United States General Accounting Office Washington, DC 20548 November 6, 2003 The Honorable Mark W. Everson Commissioner of Internal Revenue Subject: IRS’s Use of Information on Taxpayers Claiming Many Allowances or Exemption From Federal Income Tax Withholding Dear Mr. Everson: In September 2003, we responded to a request from Representative Elton Gallegly to provide information on the number of taxpayers who claimed more than 10 withholding allowances and taxpayers who claimed exemption from federal income tax withholding. The Internal Revenue Service (IRS) calls such claims questionable Form W-4s. However, in the course of performing our work, we became concerned about the reliability of the information that IRS maintains on these taxpayers and decided that we could not use it to answer Representative Gallegly’s questions. For background, see our letter to Representative Gallegly in enclosure 1. The objectives of this letter are to summarize our findings about the reliability of the information IRS maintains on taxpayers who claimed more than 10 withholding allowances or exemption from federal tax withholding and to bring to your attention some resulting questions about the value of IRS continuing to collect the information. Results We have two concerns about the information that IRS maintains on taxpayers who claimed more than 10 withholding allowances or exemption from federal tax withholding that precluded us from using it to respond to Representative Gallegly’s questions. First, we are concerned about the completeness of the information because a significant number of employers may not send IRS the required forms. According to IRS’s information, about 75 percent of the large employers with 1,000 or more employees in its Large and Medium-Size Business (LMSB) and Small Business/Self-Employed (SB/SE) divisions that filed employment tax returns in tax year 2001 did not send IRS any forms. Although the number of questionable Form W-4s IRS might receive from individual employers can vary, it seems unlikely that 75 percent of employers with 1,000 or more employees could have no employees who submitted questionable Form W-4s. Second, some of the information may not be current—it may not reflect the current withholding status of some taxpayers. If an employee who previously claimed more than 10 allowances or claimed exemption GAO-04-79R IRS’s Questionable Form W-4 Program from federal income tax withholding submitted a new Form W-4 claiming 10 or fewer allowances or not claiming exemption from withholding, the database would continue to show the earlier information. There is no requirement for employers to submit Form W-4s other than those claiming 10 or more allowances or exemption. We could not quantify the significance of our concerns about the reliability of IRS’s data; however, the uncertainty about how complete and current the data were precluded us from using them to respond to Representative Gallegly’s questions. While acknowledging the limitations of the information in the Questionable Form W-4 database, IRS’s Wage and Investment (W&I) Division officials stated that the information in the database was useful to them for tax compliance purposes. The officials said that they use the database to identify useful leads in determining possible underwithholding issues that can lead to noncompliance. For example, tax examiners at IRS’s Fresno Computing Center routinely review the withholding information of certain taxpayers to substantiate their claims. If the taxpayers cannot substantiate their claims, the examiners would require that the taxpayers’ withholdings be adjusted to appropriate levels. According to the Treasury Inspector General for Tax Administration, about 70 percent of the cases closed by the examiners in fiscal year 2001 resulted in no changes to the taxpayers’ withholding claims.1 However, considering what we learned about the reliability of the data, questions may be raised about the value and fairness of IRS’s enforcement efforts that rely on the database. One question is whether it is worth devoting IRS’s resources to maintaining a database of questionable reliability. According to information IRS provided us in July 2003, 32 full time equivalent staff was dedicated to the Questionable Form W-4 program. A related question is whether it is worth the burden borne by those taxpayers who send IRS forms. Another question is about the evenhandedness of IRS’s use of the database as a compliance tool. Taxpayers whose employers are not submitting questionable Form W-4s are less likely to face compliance checks under the program than taxpayers whose employers do submit the forms. IRS has reengineering efforts underway to improve the Questionable Form W-4 database, which we discuss in our report to Representative Gallegly. Based on information from program officials, these efforts were being implemented when we were preparing this report. Although we did not assess IRS’s reengineering plans, it was not clear to us that the plans would address the data reliability concerns we discussed in this report and in our report to Representative Gallegly. The reengineering efforts address database improvements to enhance compliance checks. In addition to summarizing our concerns, our letter to Representative Gallegly contains details of the scope and methodology of the work that we performed from October 2002 through June 2003 in accordance with generally accepted government auditing standards. 1 Treasury Inspector General for Tax Administration, Improvements to the Questionable Form W-4 Program Are Needed to Determine Program Impact on Taxpayer Compliance, Reference Number: 2003-40-006 (Washington, D.C.: October 2002). Page 2 GAO 04-79R IRS’s Questionable Form W-4 Program Conclusions and Recommendation We have questions about the value and fairness of using the Questionable Form W-4 program database for compliance purposes because of uncertainties about the extent that the data are complete and current. Because of these questions we recommend that you assess the value of IRS’s Questionable Form W-4 program and determine whether the program should continue in its current form. Agency Comments and Our Evaluation On October 28, 2003, we received comments from the Commissioner of Internal Revenue on a draft of this report. The Commissioner agreed with our recommendation, stating that he will undertake a comprehensive review of the Questionable Form W-4 Program to determine its effectiveness and relevancy in the current environment. Further, he said that the Commissioner of the W&I Division is to lead the effort. The Commissioner’s comments are reprinted in enclosure 2. - - - - - This report contains a recommendation to you. The head of a federal agency is required by 31 U.S.C. 720 to submit a written statement on actions taken on this recommendation. You should send your statement to the Senate Committee on Governmental Affairs and the House Committee on Government Reform within 60 days after the date of this report. A written statement also must be sent to the House and Senate Committees on Appropriations with the agency’s first request for appropriations made over 60 days after the date of this report. We are sending copies of this report to the Secretary of Treasury and to interested congressional committees. This report will also be available at no charge on GAO’s Web Site at http:www.gao.gov. If you have any questions about this report, please contact me at (202) 512-9110 or by E-mail at email@example.com. Key contributors to this assignment were Charlie Daniel and Arthur L. Davis. Sincerely yours, James R. White Director, Strategic Issues Enclosures Page 3 GAO-04-79R IRS’s Questionable Form W-4 Program Enclosure 1: Report to Representative Elton Gallegly Page 4 GAO 04-79R IRS’s Questionable Form W-4 Program Page 5 GAO-04-79R IRS’s Questionable Form W-4 Program Page 6 GAO 04-79R IRS’s Questionable Form W-4 Program Page 7 GAO-04-79R IRS’s Questionable Form W-4 Program Page 8 GAO 04-79R IRS’s Questionable Form W-4 Program Page 9 GAO-04-79R IRS’s Questionable Form W-4 Program Enclosure 2: Comments from the Internal Revenue Service Page 10 GAO 04-79R IRS’s Questionable Form W-4 Program (450248) Page 11 GAO-04-79R IRS’s Questionable Form W-4 Program The General Accounting Office, the audit, evaluation and investigative arm of GAO’s Mission Congress, exists to support Congress in meeting its constitutional responsibilities and to help improve the performance and accountability of the federal government for the American people. 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IRS's Use of Information on Taxpayers Claiming Many Allowances or Exemption From Federal Income Tax Withholding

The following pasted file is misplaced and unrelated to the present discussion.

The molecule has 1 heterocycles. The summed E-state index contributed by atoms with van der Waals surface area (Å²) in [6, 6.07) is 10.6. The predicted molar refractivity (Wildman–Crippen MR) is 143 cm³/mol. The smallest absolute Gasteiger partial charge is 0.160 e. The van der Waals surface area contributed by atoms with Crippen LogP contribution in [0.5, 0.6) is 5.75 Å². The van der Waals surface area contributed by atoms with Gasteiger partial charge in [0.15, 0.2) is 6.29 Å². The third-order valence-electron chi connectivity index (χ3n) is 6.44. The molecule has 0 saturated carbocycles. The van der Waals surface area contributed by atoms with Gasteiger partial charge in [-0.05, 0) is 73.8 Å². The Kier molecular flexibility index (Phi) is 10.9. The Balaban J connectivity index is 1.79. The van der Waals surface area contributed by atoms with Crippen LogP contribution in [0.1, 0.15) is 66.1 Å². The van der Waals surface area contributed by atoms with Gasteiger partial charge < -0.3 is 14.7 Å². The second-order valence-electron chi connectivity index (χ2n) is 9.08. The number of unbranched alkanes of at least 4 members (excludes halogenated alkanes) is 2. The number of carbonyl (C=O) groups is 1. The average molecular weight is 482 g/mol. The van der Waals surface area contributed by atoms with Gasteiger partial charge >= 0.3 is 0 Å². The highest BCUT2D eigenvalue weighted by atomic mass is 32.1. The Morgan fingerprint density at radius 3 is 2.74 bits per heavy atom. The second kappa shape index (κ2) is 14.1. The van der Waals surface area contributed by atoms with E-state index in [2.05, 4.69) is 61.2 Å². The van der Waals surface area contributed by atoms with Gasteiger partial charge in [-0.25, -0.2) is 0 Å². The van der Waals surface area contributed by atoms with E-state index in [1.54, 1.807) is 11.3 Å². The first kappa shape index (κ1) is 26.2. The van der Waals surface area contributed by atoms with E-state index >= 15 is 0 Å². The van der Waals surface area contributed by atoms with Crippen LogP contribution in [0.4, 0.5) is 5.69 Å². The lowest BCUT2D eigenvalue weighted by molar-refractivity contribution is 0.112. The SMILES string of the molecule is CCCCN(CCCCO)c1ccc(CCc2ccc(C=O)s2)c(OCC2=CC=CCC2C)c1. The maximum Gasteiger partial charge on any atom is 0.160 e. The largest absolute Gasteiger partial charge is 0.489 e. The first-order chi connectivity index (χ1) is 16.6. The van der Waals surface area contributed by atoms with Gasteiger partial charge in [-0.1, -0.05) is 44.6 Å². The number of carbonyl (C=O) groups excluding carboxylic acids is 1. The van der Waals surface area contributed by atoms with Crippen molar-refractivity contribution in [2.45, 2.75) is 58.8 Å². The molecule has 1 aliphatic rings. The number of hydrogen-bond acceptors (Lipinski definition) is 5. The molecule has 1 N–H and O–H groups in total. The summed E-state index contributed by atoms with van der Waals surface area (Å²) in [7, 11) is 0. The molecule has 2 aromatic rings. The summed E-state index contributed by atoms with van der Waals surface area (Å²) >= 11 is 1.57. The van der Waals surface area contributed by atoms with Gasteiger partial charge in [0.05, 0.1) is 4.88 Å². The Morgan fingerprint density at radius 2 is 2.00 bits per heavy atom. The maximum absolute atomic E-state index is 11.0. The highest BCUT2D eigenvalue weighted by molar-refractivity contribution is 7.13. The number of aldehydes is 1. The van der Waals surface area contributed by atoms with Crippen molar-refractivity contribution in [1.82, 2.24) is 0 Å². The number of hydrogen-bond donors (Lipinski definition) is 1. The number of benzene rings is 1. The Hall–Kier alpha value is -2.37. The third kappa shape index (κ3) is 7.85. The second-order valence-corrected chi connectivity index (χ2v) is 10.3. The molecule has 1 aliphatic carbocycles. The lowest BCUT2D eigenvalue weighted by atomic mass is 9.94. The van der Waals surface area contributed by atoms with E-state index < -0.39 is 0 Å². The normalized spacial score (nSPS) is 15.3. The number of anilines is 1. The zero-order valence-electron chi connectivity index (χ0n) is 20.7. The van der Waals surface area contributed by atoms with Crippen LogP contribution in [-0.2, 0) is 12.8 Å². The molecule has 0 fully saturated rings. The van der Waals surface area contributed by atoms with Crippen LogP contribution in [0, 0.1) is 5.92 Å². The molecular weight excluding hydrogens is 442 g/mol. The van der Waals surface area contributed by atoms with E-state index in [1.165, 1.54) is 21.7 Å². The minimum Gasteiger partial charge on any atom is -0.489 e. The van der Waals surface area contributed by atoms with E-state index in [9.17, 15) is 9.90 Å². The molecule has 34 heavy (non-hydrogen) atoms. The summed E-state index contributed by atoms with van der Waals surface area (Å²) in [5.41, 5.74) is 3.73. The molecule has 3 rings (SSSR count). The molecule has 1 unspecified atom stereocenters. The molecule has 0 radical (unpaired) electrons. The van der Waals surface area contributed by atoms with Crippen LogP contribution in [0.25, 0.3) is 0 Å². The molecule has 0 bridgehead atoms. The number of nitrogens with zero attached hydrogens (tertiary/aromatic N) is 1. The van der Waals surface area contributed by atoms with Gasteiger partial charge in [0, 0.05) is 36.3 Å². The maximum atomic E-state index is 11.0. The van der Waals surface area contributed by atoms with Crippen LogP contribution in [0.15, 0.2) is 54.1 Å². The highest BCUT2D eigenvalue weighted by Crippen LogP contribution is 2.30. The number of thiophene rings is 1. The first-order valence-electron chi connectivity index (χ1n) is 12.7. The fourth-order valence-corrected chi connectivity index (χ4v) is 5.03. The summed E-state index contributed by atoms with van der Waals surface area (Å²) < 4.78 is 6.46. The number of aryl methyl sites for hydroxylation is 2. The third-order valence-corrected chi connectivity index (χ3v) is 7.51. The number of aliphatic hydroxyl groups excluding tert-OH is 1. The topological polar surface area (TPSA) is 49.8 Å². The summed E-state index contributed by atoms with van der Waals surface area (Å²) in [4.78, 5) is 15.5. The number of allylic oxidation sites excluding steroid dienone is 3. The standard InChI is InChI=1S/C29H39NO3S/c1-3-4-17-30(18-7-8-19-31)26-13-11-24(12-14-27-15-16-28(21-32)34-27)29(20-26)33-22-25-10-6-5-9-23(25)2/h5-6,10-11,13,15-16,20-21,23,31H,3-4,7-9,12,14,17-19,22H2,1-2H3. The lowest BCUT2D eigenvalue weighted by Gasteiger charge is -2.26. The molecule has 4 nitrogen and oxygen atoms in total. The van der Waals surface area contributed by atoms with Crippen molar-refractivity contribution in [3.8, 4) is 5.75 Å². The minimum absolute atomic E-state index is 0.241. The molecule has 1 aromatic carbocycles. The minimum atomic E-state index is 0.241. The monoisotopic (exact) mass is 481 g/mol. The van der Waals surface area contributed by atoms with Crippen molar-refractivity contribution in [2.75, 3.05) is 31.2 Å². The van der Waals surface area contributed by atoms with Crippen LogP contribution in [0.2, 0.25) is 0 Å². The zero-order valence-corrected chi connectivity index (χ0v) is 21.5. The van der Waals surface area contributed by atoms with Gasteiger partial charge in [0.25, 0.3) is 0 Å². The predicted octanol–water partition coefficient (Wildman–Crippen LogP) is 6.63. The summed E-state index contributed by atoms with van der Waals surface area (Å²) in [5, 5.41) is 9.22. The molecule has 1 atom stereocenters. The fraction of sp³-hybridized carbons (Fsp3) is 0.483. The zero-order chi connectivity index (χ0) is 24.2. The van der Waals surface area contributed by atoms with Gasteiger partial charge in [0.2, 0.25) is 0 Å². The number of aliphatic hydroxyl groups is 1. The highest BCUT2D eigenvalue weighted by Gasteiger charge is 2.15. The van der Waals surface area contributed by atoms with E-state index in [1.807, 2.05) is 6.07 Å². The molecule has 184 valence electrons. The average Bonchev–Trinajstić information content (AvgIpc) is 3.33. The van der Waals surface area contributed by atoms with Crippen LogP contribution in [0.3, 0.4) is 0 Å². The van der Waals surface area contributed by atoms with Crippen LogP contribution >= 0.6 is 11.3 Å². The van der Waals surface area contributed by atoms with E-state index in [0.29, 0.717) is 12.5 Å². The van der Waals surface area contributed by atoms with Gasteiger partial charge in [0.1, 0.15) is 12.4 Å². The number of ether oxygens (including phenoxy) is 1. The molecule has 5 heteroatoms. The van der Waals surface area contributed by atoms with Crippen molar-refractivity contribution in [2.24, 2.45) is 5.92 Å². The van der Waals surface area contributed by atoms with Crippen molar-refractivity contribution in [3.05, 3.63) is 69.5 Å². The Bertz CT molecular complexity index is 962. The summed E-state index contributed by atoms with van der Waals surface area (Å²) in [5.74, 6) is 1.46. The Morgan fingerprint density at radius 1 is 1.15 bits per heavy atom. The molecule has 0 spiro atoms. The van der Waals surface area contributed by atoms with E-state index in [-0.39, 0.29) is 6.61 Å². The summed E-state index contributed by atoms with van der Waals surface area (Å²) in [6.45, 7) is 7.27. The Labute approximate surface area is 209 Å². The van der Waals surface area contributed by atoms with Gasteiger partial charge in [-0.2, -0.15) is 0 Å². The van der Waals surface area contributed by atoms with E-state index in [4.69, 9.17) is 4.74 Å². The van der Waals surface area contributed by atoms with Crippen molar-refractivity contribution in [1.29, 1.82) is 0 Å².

Published by the Government Accountability Office on 2003-11-06.
Below is a raw (and likely hideous) rendition of the original report. (PDF)